Undoubtedly, if Davis was truly determined to remain anonymous he could have insisted the trophy not bear his name, and/or shared authority over the competition equally with his USNLTA committee colleagues, but he did neither. Not only did he overstate his own involvement, he also failed to credit the efforts of others, particularly in terms of establishing the necessary friendly Anglo-American relations. Moreover, he also demanded that he, as the donor, be consented on any proposed changes to the competition. The fact that he demanded this power of veto calls into question his apparent desires to remain anonymous, as does his stipulation that if no challenge was made for five years, the trophy must be returned to him. His philanthropy had caveats.

The actions of Davis, a well-connected and wealthy future politician, depict a conceited man of tremendous ambition and political capital. After publishing in 1907 his personal reflection on how the Davis Cup came to be, he then waited until 1931 before reiterating his original account. By this time, despite alternative versions of events being published – e.g. by Charles Voigt in 1912 – all those who may have refuted Davis’s claims were either dead or incapacitated. Dwight passed in 1917, Larned committed suicide in 1926 after a long battle with depression from acquiring spinal meningitis, Mahony died from a bicycling accident in 1905, Eaves passed in 1920 and Voigt in 1929; Fischer was sectioned in a mental asylum in 1920 after being embroiled in the infamous Wall Street bombing scandal. Davis was ‘home free’!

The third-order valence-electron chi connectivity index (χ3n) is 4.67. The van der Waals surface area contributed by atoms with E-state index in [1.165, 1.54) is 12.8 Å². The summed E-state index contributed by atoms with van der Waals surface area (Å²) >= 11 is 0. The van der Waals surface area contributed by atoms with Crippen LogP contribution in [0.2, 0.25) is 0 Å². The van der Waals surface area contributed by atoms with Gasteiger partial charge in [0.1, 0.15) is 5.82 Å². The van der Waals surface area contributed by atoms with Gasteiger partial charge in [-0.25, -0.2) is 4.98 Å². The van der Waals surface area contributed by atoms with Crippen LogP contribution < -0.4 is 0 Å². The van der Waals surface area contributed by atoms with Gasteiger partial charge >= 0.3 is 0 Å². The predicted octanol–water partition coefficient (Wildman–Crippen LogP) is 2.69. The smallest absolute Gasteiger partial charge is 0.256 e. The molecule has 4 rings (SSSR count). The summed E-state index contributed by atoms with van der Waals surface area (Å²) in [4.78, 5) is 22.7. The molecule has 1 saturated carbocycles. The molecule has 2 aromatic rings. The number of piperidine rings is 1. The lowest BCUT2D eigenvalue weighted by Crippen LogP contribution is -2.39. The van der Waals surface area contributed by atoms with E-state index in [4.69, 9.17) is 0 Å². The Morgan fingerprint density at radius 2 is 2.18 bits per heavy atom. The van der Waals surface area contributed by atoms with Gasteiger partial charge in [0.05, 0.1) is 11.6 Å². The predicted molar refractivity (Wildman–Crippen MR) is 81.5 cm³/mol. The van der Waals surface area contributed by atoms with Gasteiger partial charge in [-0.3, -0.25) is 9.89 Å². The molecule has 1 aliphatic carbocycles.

Davis’s involvement in the establishment of the Cup that bears his name was based on a single act. While he may have had a say in the competition’s developing structure of mixing singles and doubles matches – though these had been experimented in earlier team competitions – we know he also solicited the help of several others including James Dwight for this purpose. Most crucially, however, it is absolutely certain that Davis did not help establish relations with the British or invite them to compete for his trophy, nor did he conceive the original idea for international team-based competitions. Credit here goes to the efforts of several gentlemen, notably: Dwight and Larned, but also Voigt, Goodbody, Mahony and Fischer.

One may still ponder why others did not come forward with refutations of Davis’s efforts. A large part of the reason for that might be to do with the insecurity that many Americans felt about their nation relative to others, particularly Great Britain, at the time, and the potential value they saw in Davis as the face of the competition and as an embodiment of a particular national and class ideology. Davis’s wealth and lineage lent tennis credibility in the US, at a time when its officials and players played second fiddle to the British. He was a ‘model American’ and his achievements were lauded over those of other men, who were no match for the charming, handsome multi-millionaire: Dwight was too modest to claim ownership; Larned was not ‘front-man’ material either, due to his declining health; Voigt and Fischer were not sufficiently part of the ‘establishment’; and, Goodbody and Mahony were British.